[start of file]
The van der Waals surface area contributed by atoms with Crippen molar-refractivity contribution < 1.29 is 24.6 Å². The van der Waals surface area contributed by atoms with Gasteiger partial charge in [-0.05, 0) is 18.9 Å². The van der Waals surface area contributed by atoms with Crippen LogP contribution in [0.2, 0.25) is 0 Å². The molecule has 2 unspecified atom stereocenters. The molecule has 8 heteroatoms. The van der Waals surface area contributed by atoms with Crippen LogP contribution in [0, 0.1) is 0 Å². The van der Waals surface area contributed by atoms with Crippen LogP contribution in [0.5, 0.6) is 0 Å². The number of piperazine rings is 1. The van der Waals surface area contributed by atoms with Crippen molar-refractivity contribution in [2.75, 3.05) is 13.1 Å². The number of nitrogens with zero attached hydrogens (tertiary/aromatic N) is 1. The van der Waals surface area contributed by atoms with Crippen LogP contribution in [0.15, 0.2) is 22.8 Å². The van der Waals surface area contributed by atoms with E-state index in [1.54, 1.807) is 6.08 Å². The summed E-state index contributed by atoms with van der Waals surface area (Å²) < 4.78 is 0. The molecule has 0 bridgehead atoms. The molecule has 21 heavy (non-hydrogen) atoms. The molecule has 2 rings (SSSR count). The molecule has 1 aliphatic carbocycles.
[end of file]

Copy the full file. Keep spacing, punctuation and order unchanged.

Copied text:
The van der Waals surface area contributed by atoms with Crippen molar-refractivity contribution < 1.29 is 24.6 Å². The van der Waals surface area contributed by atoms with Gasteiger partial charge in [-0.05, 0) is 18.9 Å². The van der Waals surface area contributed by atoms with Crippen LogP contribution in [0.2, 0.25) is 0 Å². The molecule has 2 unspecified atom stereocenters. The molecule has 8 heteroatoms. The van der Waals surface area contributed by atoms with Crippen LogP contribution in [0, 0.1) is 0 Å². The van der Waals surface area contributed by atoms with Crippen LogP contribution in [0.5, 0.6) is 0 Å². The number of piperazine rings is 1. The van der Waals surface area contributed by atoms with Crippen molar-refractivity contribution in [2.75, 3.05) is 13.1 Å². The number of nitrogens with zero attached hydrogens (tertiary/aromatic N) is 1. The van der Waals surface area contributed by atoms with Crippen LogP contribution in [0.15, 0.2) is 22.8 Å². The van der Waals surface area contributed by atoms with E-state index in [1.54, 1.807) is 6.08 Å². The summed E-state index contributed by atoms with van der Waals surface area (Å²) < 4.78 is 0. The molecule has 0 bridgehead atoms. The molecule has 21 heavy (non-hydrogen) atoms. The molecule has 2 rings (SSSR count). The molecule has 1 aliphatic carbocycles.